If Revenge is a pulpy romance novel that imagines the Hamptons as a candy-coated Long Island version of Beverly Hills, the new Showtime drama The Affair is a dense work of literature that presents Montauk as a beautiful, flawed character all its own.
That’s not to say one show is better than the other; the two couldn’t be more different. Revenge is a guilty pleasure fantasy, while The Affair looks to be a brutally honest character study. Telling the same story from several different points of view, The Affair has the potential to be a gripping new drama, so long as the characters remain compelling and the central mystery has some movement.
Manhattan author Noah Solloway (Dominic West) and Montauk waitress Alison Lockhart (Ruth Wilson) are separately interviewed by a detective who is looking for answers on a mysterious incident that the two were involved in one summer in Montauk. They each tell the story of the day that they met each other, with very different perspectives. Noah recalls Alison as an enigmatic, ethereal flirt who is uninhibited and forward with her intentions. Alison, on the other hand, sees Noah as the instigator to any flirtation and interaction. The Alison presented during her own version of events is a depressed woman who can’t find a way to go on living after the death of her little boy. Also introduced are Helen (Maura Tierney), Noah’s wife, and Cole (Joshua Jackson), Alison’s husband. Helen is a hands-on mom who juggles four kids with a confident but stressed air. Cole is a rugged surfer who appears to be dealing with the loss of his son better than Alison but has pent up frustration that is constantly threatening to boil over. Both couples appear compatible and functional, but sex—or in Noah’s case, a lack thereof—proves to be a major issue for both. The pilot doesn’t reveal what incident Noah and Alison are being questioned about. The episode doesn’t get too bogged down in the mystery, which is refreshing, but does tantalize the viewer with a few significant revelations.
The performances are solid across the board, but Wilson is absolutely magical as Alison. In both scenarios, Wilson presents a wounded, deeply vulnerable woman in Alison, with an unnerving instability lurking just beneath the surface in Noah’s story, and a withdrawn, angry complacence in her version of events. Every other character in The Affair is subtle and somewhat under-developed (this is likely intentional), but Alison can’t hide the pain and grief of losing her child, and she becomes the most relatable character as a result. Wilson, the least well-known actor of the principal cast, is riveting in every scene she appears in and was perfectly cast. West is impressive as Noah, exuding a disarming sexuality that works to great effect.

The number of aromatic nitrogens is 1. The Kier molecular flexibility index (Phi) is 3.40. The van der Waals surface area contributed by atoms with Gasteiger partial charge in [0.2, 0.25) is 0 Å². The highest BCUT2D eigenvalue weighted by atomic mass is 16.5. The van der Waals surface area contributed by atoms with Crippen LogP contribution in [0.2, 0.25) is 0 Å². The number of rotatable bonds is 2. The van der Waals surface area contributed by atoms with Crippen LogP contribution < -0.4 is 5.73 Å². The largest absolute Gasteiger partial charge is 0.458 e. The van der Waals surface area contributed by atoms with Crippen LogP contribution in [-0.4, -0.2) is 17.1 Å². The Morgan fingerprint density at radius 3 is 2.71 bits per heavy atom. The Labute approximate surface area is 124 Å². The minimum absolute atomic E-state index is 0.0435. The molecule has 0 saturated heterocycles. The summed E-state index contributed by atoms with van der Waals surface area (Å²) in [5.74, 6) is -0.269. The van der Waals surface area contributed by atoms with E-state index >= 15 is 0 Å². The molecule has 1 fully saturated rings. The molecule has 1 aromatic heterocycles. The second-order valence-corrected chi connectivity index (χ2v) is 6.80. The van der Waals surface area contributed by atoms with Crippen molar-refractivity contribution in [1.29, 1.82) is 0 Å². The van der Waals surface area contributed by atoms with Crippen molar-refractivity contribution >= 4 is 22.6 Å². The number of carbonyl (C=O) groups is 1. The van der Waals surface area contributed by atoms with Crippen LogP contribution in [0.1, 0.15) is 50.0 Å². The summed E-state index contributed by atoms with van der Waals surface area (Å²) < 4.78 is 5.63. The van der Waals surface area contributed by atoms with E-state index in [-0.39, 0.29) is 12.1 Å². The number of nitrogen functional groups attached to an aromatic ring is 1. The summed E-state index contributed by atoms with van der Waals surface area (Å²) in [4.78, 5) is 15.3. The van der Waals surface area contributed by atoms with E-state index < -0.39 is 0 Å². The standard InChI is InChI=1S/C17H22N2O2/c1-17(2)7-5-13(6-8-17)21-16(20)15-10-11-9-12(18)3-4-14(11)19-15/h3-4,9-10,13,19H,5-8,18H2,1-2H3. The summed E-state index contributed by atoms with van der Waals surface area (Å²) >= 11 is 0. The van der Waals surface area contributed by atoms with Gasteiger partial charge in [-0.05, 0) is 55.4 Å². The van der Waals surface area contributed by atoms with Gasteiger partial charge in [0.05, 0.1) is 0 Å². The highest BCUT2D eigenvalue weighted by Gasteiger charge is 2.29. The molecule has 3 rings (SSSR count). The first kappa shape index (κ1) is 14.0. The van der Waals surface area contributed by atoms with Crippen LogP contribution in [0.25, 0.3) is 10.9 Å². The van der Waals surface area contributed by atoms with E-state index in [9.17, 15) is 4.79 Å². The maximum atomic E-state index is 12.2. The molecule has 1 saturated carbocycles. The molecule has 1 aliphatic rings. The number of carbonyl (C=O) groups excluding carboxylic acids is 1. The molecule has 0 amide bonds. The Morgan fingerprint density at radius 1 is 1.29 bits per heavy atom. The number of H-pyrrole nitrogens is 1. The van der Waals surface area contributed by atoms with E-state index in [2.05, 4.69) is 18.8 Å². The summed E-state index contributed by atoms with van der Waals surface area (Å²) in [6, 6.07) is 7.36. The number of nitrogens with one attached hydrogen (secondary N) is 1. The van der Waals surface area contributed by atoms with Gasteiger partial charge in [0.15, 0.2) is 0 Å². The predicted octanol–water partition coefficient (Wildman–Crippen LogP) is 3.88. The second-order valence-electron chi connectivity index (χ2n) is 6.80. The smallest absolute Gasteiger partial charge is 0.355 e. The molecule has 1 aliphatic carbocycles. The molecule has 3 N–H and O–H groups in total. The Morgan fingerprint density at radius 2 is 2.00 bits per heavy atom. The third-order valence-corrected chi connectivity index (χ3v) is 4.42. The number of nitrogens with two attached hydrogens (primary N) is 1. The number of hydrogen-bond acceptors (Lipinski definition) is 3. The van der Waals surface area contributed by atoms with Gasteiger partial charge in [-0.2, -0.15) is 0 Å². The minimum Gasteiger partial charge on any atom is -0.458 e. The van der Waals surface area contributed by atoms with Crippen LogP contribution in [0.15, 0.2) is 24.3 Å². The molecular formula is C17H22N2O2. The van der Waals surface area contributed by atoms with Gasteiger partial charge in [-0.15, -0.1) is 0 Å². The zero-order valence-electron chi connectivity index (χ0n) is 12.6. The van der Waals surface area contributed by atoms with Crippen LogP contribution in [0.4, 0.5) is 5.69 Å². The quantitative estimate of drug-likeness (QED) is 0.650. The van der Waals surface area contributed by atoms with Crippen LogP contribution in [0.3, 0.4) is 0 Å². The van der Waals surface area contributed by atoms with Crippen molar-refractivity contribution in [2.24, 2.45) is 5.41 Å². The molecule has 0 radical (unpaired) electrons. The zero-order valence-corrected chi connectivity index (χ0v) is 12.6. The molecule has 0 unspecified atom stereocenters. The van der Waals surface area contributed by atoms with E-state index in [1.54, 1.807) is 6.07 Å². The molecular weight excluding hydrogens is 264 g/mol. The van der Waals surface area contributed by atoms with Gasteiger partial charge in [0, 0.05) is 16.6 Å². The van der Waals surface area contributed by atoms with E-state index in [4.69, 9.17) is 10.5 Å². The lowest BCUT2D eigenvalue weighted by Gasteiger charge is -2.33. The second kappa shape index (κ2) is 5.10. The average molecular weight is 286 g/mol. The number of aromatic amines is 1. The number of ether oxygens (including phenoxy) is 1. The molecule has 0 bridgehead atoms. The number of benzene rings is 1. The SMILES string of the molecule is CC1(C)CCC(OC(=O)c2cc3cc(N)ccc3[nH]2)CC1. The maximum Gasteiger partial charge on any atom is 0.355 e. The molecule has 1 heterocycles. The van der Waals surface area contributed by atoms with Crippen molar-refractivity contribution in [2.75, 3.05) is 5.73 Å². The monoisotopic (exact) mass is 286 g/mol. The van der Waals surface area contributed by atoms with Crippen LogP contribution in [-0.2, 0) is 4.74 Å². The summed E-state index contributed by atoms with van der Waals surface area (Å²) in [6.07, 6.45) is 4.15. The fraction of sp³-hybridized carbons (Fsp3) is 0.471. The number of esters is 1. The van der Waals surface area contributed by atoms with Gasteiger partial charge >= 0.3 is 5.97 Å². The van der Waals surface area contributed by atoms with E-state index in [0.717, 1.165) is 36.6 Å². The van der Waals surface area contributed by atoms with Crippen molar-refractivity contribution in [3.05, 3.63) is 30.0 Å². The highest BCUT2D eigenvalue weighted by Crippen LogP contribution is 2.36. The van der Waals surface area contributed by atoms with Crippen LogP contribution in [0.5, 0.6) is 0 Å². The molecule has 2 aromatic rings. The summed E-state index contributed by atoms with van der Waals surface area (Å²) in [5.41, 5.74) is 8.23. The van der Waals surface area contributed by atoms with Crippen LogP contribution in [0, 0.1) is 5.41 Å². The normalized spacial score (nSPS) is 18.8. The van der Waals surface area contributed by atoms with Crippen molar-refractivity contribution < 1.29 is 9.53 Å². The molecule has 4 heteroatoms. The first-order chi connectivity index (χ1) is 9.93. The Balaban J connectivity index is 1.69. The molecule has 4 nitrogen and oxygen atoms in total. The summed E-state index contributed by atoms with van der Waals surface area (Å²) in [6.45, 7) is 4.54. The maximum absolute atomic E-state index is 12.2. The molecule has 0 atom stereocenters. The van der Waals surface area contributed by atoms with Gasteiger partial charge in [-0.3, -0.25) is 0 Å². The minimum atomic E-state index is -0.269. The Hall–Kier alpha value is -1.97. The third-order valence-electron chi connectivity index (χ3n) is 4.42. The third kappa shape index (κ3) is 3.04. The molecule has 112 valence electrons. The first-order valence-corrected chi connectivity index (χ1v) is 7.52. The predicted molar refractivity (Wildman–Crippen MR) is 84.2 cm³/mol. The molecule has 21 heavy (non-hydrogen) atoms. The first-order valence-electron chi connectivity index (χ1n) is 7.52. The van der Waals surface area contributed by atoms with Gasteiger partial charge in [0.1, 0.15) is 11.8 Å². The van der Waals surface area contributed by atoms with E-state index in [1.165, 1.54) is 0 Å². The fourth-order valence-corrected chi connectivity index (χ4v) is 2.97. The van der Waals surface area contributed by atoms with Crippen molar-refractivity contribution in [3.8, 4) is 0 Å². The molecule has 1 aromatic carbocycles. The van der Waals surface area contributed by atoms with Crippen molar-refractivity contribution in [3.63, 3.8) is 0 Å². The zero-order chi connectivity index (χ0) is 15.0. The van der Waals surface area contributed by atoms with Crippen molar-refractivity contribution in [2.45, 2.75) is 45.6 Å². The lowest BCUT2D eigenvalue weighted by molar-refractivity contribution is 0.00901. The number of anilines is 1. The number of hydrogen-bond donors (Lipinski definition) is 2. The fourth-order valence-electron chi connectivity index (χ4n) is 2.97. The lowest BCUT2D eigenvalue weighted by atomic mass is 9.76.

Montauk is very much a central character in The Affair. Noah and Alison have their fateful first encounter at the Lobster Roll (aka Lunch), and Alison and Cole’s home is right on the dunes. Cole has a sun-soaked tan and dresses appropriately for someone who spends a lot of time surfing and lounging on the beach. There are scenes filmed in Amagansett, Napeague, the Deep Hollow Ranch and other East End locales.
The Affair’s first episode ends on an ominous, sexually charged note that hints at dark times ahead for all involved. For audiences who aren’t phased by explicit, frank sexual content and enjoy slow-paced storytelling that focuses more on character than plot, The Affair earns an easy recommendation.
The Affair premieres this Sunday, October 12, at 10 p.m. on Showtime.